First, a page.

ADP Estimates U.S. Companies Cut 39,000 Jobs in September Bloomberg   X                
High unemployment could last a long time MW   X                
New GM, Same Old Union? Atlantic     X              
GE buys Dresser in $3bn push on energy FT       X            
The effect of a renminbi appreciation on the US-China trade balance VOX             X      
Wen urges EU to treat RMB exchange rate fairly Shanghai Daily             X      
Wen warns against renminbi pressure FT             X      
Treasury Estimates Bailout Loss at $29 Billion NY Times                 X  
REMAINING                      
Holiday sales forecast to rise 2.3%, retailers say CNN                   24
                       
                       
BP OIL                      
Reports critical of White House response to BP FT                    
CENTRAL BANKING & MONETARY POLICY                      
David Rosenberg Attacks the Fed's Intentional Ponzi Approach Calculated Risk                    
Global Central Bank Action May Follow BOJ Moves on Rates Bloomberg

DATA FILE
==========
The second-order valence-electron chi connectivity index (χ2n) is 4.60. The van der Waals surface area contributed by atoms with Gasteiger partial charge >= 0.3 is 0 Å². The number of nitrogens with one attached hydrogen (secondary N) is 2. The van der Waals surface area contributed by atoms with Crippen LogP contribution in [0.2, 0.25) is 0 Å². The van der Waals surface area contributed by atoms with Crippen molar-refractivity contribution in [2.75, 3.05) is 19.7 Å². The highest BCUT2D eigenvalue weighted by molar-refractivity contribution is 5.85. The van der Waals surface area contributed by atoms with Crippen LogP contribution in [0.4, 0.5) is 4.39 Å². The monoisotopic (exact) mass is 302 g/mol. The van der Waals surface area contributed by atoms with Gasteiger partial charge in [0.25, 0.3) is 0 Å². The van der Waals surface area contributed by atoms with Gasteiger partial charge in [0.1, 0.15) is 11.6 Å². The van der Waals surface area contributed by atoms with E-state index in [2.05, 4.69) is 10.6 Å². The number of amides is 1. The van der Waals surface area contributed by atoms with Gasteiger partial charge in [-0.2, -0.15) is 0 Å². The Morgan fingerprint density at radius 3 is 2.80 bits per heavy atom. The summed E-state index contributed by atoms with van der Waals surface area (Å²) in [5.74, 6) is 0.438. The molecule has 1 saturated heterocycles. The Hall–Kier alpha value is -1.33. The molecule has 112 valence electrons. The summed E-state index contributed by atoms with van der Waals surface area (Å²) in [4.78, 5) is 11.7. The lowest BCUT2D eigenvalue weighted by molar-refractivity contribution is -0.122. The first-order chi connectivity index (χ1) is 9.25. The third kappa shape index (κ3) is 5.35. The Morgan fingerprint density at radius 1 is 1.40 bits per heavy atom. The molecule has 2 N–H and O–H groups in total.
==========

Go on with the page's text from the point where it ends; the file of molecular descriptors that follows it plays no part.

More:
U.S. Treasurys: Quantitative Easing Already Priced? BCAR                    
QE Coming: Slow Rise in Inflation Not Enough to Satisfy the Fed Morgan Stanley                    
Excess Reserves Have to Decline for Fed Policy to be Successful Northern Trust                    
Central Bankers are Paid to Lie Sheehan                    
Fed-Speak, “More Cowbell”                      
Ben Bernanke Makes It a Trifecta of Ignorance Prag. Cap.                    
Bernanke Sending Bears Into Hibernation? CNBC                    
Is It Wrong to Capitalize on Nonpublic Fed Information? Atlantic                    
Larry Summers and the Subversion of Economics Chronicle                    
Business Cycle Monitor: Global slowdown takes its tol Danske                    
Deflation and the Fisher Equation FRBSL                    
GENERAL INTEREST                      
U.S. Plans Law Enforcement 'Surge' On Trains Freedom's Phoenix                    
10 Factors Fomenting Financial Decoupling Hahn                    
Middle Class Cuts Back on Booze WSJ                    
European families still feel cash-strapped FT                    
FLASH CRASH                      
The Mutual Fund in the 'Flash Crash' WSJ                    
MARKET WARNINGS                      
                       

CURRENCY WARS